Thursday, February 18, 2010

52 Weeks to Better Genealogy - Week 7

Google Maps - Wow do I love this application.  I recently had the opportunity for a first time ever trip to the Northeast US.  I am a west coast gal, through and through but have always wanted to visit the East.  I used Google Maps extensively to plot our two week trip through Rhode Island, Massachusettes, New Hampshire, Maine, Vermont and Connecticut.  I used it to find the old cemeteries I wanted to visit, the historical societies I wanted to visit and the roads we needed to travel.  But now I want to try to use it to view the places my parents lived and the places their parents lived.  It works pretty well for that but some of the more rural areas don't have the greatest resolution.  Hold on, there is a new kid on the block, well not that new but maybe new to some of you.  Google Earth.  It is much like Google Maps, except it is an application you have to download to your computer.  But man oh man is it worth it.  You can get down to ground level, just like you are driving your car down the roads of the WORLD.  Not just the US, but the whole world.  How great is that.  I am still learning about it thanks to Lisa Louise Cooke and her very interesting session during the recent Mesa Family History Expo. 

There is a wonderful option to overlay old maps onto the present day map on Google Earth, using the Rumsey Historical Map collection.  Lisa has hinted at the ability to use your own maps for this same functionality but I'm still working on how to do that. Many of my areas of interest are much more rural areas with no maps available through Rumsey but I'm hoping I'll be able to figure this out.  Yeah, I found where you can overlay your own maps.  This will definately need some more play time.  Check either one of these options out.  They will be very useful in visualizing your ancestors migration or just movement within a state.  In my case my gtgdparents were in Red Oak, Creston, Clarinda, and Vilisca, Iowa.  It might sound like they did a lot of moving, however after looking at the maps, those towns are all within about a 60 mile area.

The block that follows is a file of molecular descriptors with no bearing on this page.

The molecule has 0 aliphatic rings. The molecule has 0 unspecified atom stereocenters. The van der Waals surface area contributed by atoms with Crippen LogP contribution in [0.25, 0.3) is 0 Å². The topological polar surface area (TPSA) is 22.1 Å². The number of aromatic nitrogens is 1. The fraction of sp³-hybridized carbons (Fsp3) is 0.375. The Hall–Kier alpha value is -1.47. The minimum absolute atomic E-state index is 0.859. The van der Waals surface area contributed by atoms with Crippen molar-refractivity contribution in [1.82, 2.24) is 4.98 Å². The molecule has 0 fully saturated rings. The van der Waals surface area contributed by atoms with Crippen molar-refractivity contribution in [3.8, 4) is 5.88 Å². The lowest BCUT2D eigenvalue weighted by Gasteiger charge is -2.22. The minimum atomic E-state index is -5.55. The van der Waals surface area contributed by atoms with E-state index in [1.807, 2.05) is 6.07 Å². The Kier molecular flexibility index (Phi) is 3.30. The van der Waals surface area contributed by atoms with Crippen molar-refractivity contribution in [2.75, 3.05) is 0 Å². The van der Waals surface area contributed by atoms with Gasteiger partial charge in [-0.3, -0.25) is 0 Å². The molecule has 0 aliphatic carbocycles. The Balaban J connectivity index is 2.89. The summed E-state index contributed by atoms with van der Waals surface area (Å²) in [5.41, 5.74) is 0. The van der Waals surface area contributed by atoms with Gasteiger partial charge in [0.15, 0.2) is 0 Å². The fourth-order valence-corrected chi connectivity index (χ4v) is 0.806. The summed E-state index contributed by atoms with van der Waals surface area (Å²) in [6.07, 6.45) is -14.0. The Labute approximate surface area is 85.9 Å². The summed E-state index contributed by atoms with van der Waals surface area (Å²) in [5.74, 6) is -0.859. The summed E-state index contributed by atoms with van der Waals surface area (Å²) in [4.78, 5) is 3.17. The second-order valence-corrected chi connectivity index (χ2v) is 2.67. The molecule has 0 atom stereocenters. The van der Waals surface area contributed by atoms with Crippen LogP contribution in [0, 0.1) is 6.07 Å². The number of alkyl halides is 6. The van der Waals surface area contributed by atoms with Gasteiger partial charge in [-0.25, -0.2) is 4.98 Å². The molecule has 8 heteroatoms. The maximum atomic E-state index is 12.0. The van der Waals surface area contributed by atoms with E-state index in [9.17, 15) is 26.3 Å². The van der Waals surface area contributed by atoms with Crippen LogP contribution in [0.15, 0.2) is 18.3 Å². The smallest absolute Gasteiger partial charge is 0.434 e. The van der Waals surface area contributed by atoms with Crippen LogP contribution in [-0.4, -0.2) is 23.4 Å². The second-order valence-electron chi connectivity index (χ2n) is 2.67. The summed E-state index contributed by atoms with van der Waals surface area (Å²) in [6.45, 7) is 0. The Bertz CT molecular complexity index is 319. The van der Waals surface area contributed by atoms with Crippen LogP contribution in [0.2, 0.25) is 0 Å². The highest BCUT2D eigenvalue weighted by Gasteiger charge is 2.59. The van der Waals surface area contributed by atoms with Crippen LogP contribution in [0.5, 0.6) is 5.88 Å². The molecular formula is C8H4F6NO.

Take some time and go exploring with Google Maps and Google Earth.  You will be amazed at what you can see.

Another great option is to create a migration pattern map using Google Earth.  You input the different places your ancestors were and the map draws the migration lines for you.  Again, still working on fine tuning this, but what a great visual tool. 


Greta Koehl said...

Pamela and Rick Sayre do a fantastic presentation on using Google Earth to illustrate your research and they show how to do the overlay of historical maps that you mention. It really knocked everyone's socks off when they did this presentation for our genealogy society; really takes visualization of information to a new level.

Lisa Louise Cooke said...

I'm so glad you enjoyed the Google Earth class. There's lots more where that came from :-)

The promised new video on Creating Your Own Historic Map Overlays was released today and is part of the Genealogy Gems Premium Membership. My entire 6 part Google Earth for Genealogy is also being released on DVD next week!